Twisted and engaging, the South Korean film Mother (2009) tells the endearing story of one parent’s love for a child. While language may temporarily separate a Western audience from this film, the solid and complete story at the heart of it all breaks through any cultural barriers. Story works the same across the entire globe.
With her son Do-joon (Won Bin) imprisoned for the murder of a young girl, Mother (Kim Hye-ja) drives an investigation to find the real killer (Story Driver:
Action and Story Goal:
Understanding). Her mentally-disabled son, prone to seeing whatever anyone tells him (Influence Character Problem:
Perception), tries desperately to remember the events of that fateful night (Influence Character Concern:
In a brilliant revelatory scene of character, his efforts to recall drum up disturbing events earlier in Mother’s life (Main Character Concern:
Past) and she screams in panic. The son functions as he should in a complete story: by challenging the Main Character’s justifications, the Influence Character draws the MC out of their own psychological malaise.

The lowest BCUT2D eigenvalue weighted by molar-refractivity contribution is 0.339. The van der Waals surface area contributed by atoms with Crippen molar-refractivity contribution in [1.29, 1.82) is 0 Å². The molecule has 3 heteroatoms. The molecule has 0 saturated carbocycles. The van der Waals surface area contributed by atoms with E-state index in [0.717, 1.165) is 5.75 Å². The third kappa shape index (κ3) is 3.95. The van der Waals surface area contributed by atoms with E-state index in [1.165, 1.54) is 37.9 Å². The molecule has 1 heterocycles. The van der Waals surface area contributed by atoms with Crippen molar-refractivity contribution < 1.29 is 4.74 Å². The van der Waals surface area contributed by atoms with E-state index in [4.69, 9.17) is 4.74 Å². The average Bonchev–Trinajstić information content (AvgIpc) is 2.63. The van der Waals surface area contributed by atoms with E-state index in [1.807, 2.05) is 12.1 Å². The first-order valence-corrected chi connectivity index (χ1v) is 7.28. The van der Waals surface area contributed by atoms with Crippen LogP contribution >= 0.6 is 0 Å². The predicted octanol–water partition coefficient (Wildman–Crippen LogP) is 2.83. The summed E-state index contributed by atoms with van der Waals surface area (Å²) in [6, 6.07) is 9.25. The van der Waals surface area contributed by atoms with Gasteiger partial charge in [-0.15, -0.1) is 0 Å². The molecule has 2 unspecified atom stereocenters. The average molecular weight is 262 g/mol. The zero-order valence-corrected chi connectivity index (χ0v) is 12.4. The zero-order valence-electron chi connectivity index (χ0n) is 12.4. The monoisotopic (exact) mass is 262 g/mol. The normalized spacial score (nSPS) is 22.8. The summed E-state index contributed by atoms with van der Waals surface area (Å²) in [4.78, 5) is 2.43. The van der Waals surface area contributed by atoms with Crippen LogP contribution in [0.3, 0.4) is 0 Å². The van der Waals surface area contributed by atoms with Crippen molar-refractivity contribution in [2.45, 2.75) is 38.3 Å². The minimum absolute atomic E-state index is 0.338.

This discovery accelerates the development of their sparsely illustrated Relationship Story Throughline while also leading the way towards Mother’s eventual adoption of Do-joon’s problem-solving techniques (Main Character Resolve:
Changed). Having discovered the identity of the girl’s murderer, Mother takes steps to keep it a secret (Story Outcome:
Failure), leaving herself no other option than to forget what she has seen (Story Judgment:
A brilliant film that proves the theoretical concept that all great stories act as analogies towards a single human mind trying to solve a problem—regardless of its country of origin—Mother drives home the idea that some parents will do anything for their children.